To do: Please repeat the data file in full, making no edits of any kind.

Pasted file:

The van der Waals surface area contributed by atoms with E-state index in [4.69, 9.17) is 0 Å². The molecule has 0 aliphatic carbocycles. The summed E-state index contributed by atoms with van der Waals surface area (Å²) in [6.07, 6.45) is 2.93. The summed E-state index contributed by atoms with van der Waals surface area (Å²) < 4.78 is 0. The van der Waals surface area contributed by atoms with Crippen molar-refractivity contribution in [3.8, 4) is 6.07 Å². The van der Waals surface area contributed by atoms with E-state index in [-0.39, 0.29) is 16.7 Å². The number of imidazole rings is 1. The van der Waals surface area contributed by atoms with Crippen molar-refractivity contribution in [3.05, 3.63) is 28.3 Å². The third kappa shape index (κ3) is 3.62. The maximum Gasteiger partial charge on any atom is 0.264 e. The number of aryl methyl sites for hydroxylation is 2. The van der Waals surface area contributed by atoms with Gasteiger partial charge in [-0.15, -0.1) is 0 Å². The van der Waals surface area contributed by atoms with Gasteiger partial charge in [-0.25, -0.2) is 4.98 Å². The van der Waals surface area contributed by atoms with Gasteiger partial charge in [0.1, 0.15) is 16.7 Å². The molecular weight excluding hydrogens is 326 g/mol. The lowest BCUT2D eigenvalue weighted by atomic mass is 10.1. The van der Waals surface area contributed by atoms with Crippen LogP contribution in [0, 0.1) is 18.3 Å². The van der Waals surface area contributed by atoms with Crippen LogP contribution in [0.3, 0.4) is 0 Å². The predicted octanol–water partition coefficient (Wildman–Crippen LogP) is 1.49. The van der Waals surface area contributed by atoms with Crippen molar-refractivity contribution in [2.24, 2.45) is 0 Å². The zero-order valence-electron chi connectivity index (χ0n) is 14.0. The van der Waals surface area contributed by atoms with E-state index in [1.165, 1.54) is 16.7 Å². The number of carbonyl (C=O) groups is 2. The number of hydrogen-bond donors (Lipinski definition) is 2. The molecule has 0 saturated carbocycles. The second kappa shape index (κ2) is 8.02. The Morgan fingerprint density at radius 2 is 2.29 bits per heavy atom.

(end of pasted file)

The van der Waals surface area contributed by atoms with E-state index in [4.69, 9.17) is 0 Å². The molecule has 0 aliphatic carbocycles. The summed E-state index contributed by atoms with van der Waals surface area (Å²) in [6.07, 6.45) is 2.93. The summed E-state index contributed by atoms with van der Waals surface area (Å²) < 4.78 is 0. The van der Waals surface area contributed by atoms with Crippen molar-refractivity contribution in [3.8, 4) is 6.07 Å². The van der Waals surface area contributed by atoms with E-state index in [-0.39, 0.29) is 16.7 Å². The number of imidazole rings is 1. The van der Waals surface area contributed by atoms with Crippen molar-refractivity contribution in [3.05, 3.63) is 28.3 Å². The third kappa shape index (κ3) is 3.62. The maximum Gasteiger partial charge on any atom is 0.264 e. The number of aryl methyl sites for hydroxylation is 2. The van der Waals surface area contributed by atoms with Gasteiger partial charge in [-0.15, -0.1) is 0 Å². The van der Waals surface area contributed by atoms with Gasteiger partial charge in [-0.25, -0.2) is 4.98 Å². The van der Waals surface area contributed by atoms with Gasteiger partial charge in [0.1, 0.15) is 16.7 Å². The molecular weight excluding hydrogens is 326 g/mol. The lowest BCUT2D eigenvalue weighted by atomic mass is 10.1. The van der Waals surface area contributed by atoms with Crippen LogP contribution in [0, 0.1) is 18.3 Å². The van der Waals surface area contributed by atoms with Crippen LogP contribution in [0.3, 0.4) is 0 Å². The predicted octanol–water partition coefficient (Wildman–Crippen LogP) is 1.49. The van der Waals surface area contributed by atoms with Crippen molar-refractivity contribution in [2.24, 2.45) is 0 Å². The zero-order valence-electron chi connectivity index (χ0n) is 14.0. The van der Waals surface area contributed by atoms with E-state index in [1.165, 1.54) is 16.7 Å². The number of carbonyl (C=O) groups is 2. The number of hydrogen-bond donors (Lipinski definition) is 2. The molecule has 0 saturated carbocycles. The second kappa shape index (κ2) is 8.02. The Morgan fingerprint density at radius 2 is 2.29 bits per heavy atom.